Sunday, July 01, 2012

Luke 11:1-13 - The Priority of Prayer

The Lord's Prayer
The Lord's Prayer (James Tissot)
From the first chapters of his Gospel, Luke has pointed toward the importance of trusting Christ and warning against unbelief. After revealing Jesus as the “Christ of God” (Luke 9:20), Luke’s Gospel shifts (Luke 9:51) to calling for a response. Jesus turns his attention from ministry in Galilee to a resolute focus towards Jerusalem and his coming suffering (Luke 9:51-18:14). Despite opposition (Luke 9:51-56), Jesus calls for personal sacrifice, even of family responsibilities, in order to concentrate fully on serving the Lord (Luke 9:57-62). As Jesus moves toward Jerusalem, he sends 70 disciples ahead with a warning that God’s Kingdom is near (Luke 10:1-12). Despite his sadness over those who reject the Kingdom, (Luke 10:13-16), Jesus rejoices over those who have received salvation (Luke 10:17-24). Questioned by a Torah expert on eternal life, Jesus defines authentic spiritual life through the story of the Good Samaritan. Authentic spiritual life is defined by love for God and others (Luke 10:25-37), by the high priorities of God’s Presence (Luke 10:38-42) and of prayer (Luke 11:1-13).

Key Truth: Luke wrote Luke 11:1-13 to teach believers the high priority of prayer in a disciple’s life.
Key Application: Today I want to show you what God’s Word says about prayer.
Pray and Read:  Luke 11:1-13

Sermon Points:
1.   Prioritize prayer  (Luke 11:1-4)
2.   Persist in prayer (Luke 11:5-10)
3.   (for the) Promise of prayer (Luke 11:11-13)


Exposition:   Note well,

1.   PRIORITIZE PRAYER (Luke 11:1-4)
a.   Here Luke, who has an outstanding interest in prayer more than any other Gospel, presents Jesus’ teaching on prayer. He stresses dependence and trust in God, right in line with his Gospel’s focus. When they see the Lord Jesus praying, his disciples ask Jesus to teach them to pray, and Jesus gives them a simple model prayer that sums up the important aspects of communicating with God. The Lord’s Prayer here is in a completely different setting from Matthew’s version as part of the Sermon on the Mount (Matt 6:9-13). Here it seems the disciples seem to feel that they lack something. What does Jesus do? He returns them to the same steady teaching he gave them in Galilee.
b.   Luke 11:2 – Father: The common term used for father, the Aramaic Abba (Rom 8:16-18) was used not only by children for “daddy,” but by adult children of their father too. But Jews would rarely if ever address God as “my father” or “father,” although Jesus did (Mark 14:36). Jesus calls his disciples to a new intimacy with God through his unique relationship with the Father.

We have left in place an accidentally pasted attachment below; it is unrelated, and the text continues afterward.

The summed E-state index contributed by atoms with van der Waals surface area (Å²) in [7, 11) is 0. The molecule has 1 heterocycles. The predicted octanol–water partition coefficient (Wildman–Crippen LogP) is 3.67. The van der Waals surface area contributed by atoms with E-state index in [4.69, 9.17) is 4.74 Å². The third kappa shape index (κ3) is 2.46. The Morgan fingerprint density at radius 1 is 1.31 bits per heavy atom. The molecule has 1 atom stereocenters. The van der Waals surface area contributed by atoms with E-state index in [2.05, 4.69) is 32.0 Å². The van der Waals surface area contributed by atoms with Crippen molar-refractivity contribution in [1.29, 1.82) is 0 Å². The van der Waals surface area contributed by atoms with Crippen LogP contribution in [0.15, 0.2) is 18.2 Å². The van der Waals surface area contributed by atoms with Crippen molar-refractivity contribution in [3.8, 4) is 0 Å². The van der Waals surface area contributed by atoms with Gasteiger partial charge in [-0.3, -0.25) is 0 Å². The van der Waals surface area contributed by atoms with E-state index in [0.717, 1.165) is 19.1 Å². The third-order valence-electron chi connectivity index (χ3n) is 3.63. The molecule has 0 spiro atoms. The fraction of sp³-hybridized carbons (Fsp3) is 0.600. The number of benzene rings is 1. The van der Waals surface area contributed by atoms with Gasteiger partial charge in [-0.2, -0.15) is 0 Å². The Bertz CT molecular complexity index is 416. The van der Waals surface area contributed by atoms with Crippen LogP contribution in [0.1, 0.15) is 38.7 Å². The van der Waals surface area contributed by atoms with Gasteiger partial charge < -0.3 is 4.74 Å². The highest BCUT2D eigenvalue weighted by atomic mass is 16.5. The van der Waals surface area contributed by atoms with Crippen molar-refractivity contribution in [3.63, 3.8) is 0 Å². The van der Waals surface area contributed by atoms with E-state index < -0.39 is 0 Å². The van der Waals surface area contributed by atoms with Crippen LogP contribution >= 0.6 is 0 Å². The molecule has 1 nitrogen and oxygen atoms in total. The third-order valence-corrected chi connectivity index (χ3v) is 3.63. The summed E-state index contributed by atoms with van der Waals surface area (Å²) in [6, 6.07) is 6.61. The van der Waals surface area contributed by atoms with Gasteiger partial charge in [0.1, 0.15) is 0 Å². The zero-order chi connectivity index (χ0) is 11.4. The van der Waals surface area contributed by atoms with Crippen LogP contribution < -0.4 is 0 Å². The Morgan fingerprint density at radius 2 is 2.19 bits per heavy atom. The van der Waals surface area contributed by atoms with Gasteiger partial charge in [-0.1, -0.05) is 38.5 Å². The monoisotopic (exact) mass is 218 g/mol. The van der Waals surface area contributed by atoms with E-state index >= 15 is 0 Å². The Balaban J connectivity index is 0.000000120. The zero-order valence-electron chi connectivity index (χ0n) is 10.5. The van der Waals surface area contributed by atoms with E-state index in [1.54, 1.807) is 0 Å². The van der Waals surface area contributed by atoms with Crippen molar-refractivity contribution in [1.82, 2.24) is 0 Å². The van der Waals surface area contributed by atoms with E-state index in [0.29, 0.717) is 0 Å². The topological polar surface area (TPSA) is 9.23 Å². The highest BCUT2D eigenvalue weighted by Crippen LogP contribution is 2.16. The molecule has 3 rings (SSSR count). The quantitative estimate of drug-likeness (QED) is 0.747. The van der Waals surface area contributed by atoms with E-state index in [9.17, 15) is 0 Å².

c.   Luke 11:2 – Hallowed be thy name: This phrase means, “cause Your name to be honored. It points out Gods victory in the establishment of His Kingdom on earth.
d.   Luke 11:3 – Our daily bread: Or food (Luke 7:33; 2 Thess. 3:8). The reference for daily recalls God’s daily provision of manna for Israel in the desert (Exod. 16; Prov 30:8). It is noticeable that Jesus teaches us to ask our heavenly Father for a day’s rations at a time. It is the natural corrective to Martha’s anxiety about many things.
e.   ILLUSTRATION: Look at how the Lord provided for our Vacation Bible School this past week. We didn’t know if any children would come, but come they did, twice as many as I expected. We didn’t know how things would go, but we experienced the sweetest spirit among the workers, a lack of tension and apprehension, a genuinely sweet week of Bible school. We didn’t know where we would obtain the food, but we all took home leftovers.
f.    Luke 11:4 – Forgive us: In Matthew 6 forgiveness is a completed fact. In Luke, “we have forgiven” is a continual performance of forgiveness. It was assumed in Judaism that a forgiven people should be willing to forgive. Notice that debts in Matthew 6:9-13 becomes sins in Luke.[1] Lead us not into temptation: James 1:3 tells us plainly that God does not tempt his people, but Jesus tells us to pray that we will not fall into temptation (Luke 22:40, 46).
2.   PERSIST IN PRAYER (Luke 11:5-10)
a.   Jesus follows this model prayer with a parable about prayer which is called the parable of the importunate friend at midnight.
b.   Luke 11:5-8 – Friend or father: This is a peasant home where the whole family sleeps in a single room on mats on the floor. A wooden or iron bar through rings secures the door. To get up and unbolt it would disturb the whole family. Jesus’ point is that even a friend would get up and get the food for someone who is persistent in knocking, even if he is only motivated to get rid of the obnoxious nuisance! How much more will our Father, who loves us deeply and without conditions, respond to our prayers.